The Libyan Women's Platform for Peace supports women in Libya
To ensure that women remain a vital part of post-Gaddafi Libya, with a particular emphasis on inclusive transitions, women’s rights, youth leadership, advancement and security as related to women’s political and economic participation, constitutional reform, and education.
"We will never give up for Libya – no matter how long the struggle takes. We are determined to build the Libya we have always dreamed of."
On June 25, 2014, the day of the first general election in Libya in almost fifty years, Salwa Bugaighis was assassinated in her own home by armed men who felt threatened by her message of peace and democracy.
A key figure in the revolution against Gaddafi, and an activist throughout her life, Salwa fought fearlessly, persistently, and tenaciously not just for women’s rights, but the rights of her fellow Libyans to live free of oppression, persecution, marginalization, and torture. As a lawyer, she campaigned on behalf of political prisoners under the Gaddafi regime. As a member of the National Transitional Council, Salwa led advocacy to lobby for a higher quota for women’s representation in the decision-making process. As the recently appointed deputy head of the National Dialogue Preparatory Council, she pushed for open dialogue and peaceful resolution.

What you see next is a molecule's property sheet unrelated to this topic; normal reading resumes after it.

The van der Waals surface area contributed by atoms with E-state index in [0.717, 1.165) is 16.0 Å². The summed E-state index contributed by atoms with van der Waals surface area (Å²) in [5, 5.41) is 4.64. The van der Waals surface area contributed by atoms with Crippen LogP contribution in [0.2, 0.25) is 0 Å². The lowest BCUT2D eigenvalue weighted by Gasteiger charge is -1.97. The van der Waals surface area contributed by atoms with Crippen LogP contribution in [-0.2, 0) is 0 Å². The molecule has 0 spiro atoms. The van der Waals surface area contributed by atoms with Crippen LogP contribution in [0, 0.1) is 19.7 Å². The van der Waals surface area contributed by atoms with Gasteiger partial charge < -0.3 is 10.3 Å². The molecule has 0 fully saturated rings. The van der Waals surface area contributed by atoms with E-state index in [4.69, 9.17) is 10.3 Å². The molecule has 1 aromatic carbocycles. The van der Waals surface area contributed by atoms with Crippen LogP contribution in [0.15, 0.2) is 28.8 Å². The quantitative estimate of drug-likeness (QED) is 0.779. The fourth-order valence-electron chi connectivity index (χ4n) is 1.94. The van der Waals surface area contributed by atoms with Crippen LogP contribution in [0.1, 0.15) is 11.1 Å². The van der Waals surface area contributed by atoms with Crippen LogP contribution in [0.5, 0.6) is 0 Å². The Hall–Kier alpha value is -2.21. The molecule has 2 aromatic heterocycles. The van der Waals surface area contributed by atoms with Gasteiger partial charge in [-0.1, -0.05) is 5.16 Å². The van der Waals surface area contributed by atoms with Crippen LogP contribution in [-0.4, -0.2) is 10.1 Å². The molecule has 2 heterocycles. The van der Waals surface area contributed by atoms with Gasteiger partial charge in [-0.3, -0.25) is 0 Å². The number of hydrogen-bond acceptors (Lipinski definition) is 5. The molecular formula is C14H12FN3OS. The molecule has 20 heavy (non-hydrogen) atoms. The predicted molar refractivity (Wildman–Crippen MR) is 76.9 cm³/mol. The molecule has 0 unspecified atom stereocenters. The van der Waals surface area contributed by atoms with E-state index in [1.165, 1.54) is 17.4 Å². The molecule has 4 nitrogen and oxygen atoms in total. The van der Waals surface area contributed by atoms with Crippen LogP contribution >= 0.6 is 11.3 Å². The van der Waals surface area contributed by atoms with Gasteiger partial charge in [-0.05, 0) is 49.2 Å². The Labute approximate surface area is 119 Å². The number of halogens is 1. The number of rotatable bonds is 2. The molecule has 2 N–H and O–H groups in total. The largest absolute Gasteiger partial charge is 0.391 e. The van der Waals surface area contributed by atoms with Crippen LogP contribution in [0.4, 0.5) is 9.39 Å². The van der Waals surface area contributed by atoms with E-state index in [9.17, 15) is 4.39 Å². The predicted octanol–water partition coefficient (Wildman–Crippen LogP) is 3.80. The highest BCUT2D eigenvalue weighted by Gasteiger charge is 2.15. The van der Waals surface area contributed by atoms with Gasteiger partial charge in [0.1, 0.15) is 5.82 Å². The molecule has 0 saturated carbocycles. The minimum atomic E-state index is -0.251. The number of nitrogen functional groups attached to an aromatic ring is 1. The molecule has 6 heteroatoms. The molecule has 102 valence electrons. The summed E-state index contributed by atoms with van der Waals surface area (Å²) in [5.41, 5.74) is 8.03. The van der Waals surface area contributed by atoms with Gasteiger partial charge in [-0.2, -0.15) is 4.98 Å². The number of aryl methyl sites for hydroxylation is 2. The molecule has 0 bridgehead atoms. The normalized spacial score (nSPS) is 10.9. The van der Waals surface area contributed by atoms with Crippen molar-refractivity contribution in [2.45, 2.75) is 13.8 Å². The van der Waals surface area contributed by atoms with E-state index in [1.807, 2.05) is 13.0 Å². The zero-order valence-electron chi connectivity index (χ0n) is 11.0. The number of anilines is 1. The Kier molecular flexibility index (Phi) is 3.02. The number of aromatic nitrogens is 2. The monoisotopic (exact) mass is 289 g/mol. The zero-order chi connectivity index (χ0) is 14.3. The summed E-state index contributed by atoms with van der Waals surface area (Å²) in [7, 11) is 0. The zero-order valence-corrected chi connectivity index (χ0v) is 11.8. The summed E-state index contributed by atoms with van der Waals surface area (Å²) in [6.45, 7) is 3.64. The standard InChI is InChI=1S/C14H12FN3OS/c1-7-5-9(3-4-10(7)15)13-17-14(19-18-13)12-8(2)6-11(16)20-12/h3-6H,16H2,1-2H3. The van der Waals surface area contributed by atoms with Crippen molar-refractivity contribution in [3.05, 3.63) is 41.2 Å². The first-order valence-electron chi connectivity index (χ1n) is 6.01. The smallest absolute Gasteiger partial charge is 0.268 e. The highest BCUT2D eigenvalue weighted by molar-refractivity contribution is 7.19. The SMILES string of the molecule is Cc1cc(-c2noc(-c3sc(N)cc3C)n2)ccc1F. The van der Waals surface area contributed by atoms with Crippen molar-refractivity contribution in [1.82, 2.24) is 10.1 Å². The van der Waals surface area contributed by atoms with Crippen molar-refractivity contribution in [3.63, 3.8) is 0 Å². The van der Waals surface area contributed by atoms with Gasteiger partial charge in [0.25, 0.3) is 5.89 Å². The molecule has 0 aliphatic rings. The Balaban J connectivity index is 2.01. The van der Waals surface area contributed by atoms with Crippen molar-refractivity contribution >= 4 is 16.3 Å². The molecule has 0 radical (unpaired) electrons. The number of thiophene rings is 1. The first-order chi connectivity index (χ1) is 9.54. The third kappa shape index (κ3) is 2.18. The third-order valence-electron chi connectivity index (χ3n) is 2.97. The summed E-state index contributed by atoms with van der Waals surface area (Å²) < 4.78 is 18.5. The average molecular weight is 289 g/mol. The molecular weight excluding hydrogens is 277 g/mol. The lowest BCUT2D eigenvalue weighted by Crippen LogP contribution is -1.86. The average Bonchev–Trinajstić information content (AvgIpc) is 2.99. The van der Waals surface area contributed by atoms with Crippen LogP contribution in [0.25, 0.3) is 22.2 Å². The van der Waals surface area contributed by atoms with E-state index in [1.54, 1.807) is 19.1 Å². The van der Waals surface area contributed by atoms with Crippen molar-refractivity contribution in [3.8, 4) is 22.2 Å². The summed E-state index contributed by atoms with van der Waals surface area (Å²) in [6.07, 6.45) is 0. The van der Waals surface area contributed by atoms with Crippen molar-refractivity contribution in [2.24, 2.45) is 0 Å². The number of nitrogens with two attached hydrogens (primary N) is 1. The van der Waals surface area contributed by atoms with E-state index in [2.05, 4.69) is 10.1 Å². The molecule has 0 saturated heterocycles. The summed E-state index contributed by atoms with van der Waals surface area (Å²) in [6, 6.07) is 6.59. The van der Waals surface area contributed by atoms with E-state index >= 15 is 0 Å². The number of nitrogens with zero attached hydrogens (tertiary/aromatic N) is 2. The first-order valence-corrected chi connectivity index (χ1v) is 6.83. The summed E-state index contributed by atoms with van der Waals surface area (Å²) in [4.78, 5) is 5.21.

In October 2011, Salwa co-founded the Libyan Women’s Platform for Peace (LWPP) with Zahra’ Langhi and over thirty-five women from different cities and backgrounds. LWPP was designed to ensure that women remain a vital part of post-Gaddafi Libya, with a particular emphasis on inclusive transitions, women’s rights, youth leadership, advancement and security as related to women’s political and economic participation, constitutional reform, and education. Thanks to Salwa and her partners’ fearless work, LWPP has since grown into a network of over 100 organizations and people.
Salwa had been targeted because of her gender and her commitment to bring about progress in Libya. Her charisma, strength, and drive inspired others to follow her in her fight to create real change, and galvanized an entire movement in Libya.
Salwa refused to give up, and to her last breath, she continued to campaign to ensure that the values of the revolution were not forgotten, but honored and integrated into the very fabric of Libya: from its government and its laws, to the hearts of its citizens.
We must honor her memory and her work by carrying it forward.